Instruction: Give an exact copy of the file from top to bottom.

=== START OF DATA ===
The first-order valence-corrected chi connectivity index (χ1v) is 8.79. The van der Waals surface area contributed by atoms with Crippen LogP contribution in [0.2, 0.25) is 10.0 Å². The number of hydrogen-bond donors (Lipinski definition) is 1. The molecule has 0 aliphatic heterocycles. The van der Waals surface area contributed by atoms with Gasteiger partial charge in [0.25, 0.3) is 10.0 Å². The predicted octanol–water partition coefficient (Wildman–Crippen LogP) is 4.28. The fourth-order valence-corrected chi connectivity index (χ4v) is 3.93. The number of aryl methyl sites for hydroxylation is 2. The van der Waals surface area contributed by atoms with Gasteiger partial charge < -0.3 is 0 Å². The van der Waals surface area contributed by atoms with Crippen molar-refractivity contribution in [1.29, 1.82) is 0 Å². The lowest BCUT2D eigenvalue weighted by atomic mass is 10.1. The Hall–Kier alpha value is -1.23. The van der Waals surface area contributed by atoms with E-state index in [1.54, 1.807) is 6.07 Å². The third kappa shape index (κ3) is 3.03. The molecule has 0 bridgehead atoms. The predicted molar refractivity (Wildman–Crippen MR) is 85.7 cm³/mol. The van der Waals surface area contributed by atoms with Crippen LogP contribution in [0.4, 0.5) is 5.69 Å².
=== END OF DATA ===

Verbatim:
The first-order valence-corrected chi connectivity index (χ1v) is 8.79. The van der Waals surface area contributed by atoms with Crippen LogP contribution in [0.2, 0.25) is 10.0 Å². The number of hydrogen-bond donors (Lipinski definition) is 1. The molecule has 0 aliphatic heterocycles. The van der Waals surface area contributed by atoms with Gasteiger partial charge in [0.25, 0.3) is 10.0 Å². The predicted octanol–water partition coefficient (Wildman–Crippen LogP) is 4.28. The fourth-order valence-corrected chi connectivity index (χ4v) is 3.93. The number of aryl methyl sites for hydroxylation is 2. The van der Waals surface area contributed by atoms with Gasteiger partial charge < -0.3 is 0 Å². The van der Waals surface area contributed by atoms with Crippen molar-refractivity contribution in [1.29, 1.82) is 0 Å². The lowest BCUT2D eigenvalue weighted by atomic mass is 10.1. The Hall–Kier alpha value is -1.23. The van der Waals surface area contributed by atoms with E-state index in [1.54, 1.807) is 6.07 Å². The third kappa shape index (κ3) is 3.03. The molecule has 0 bridgehead atoms. The predicted molar refractivity (Wildman–Crippen MR) is 85.7 cm³/mol. The van der Waals surface area contributed by atoms with Crippen LogP contribution in [0.4, 0.5) is 5.69 Å².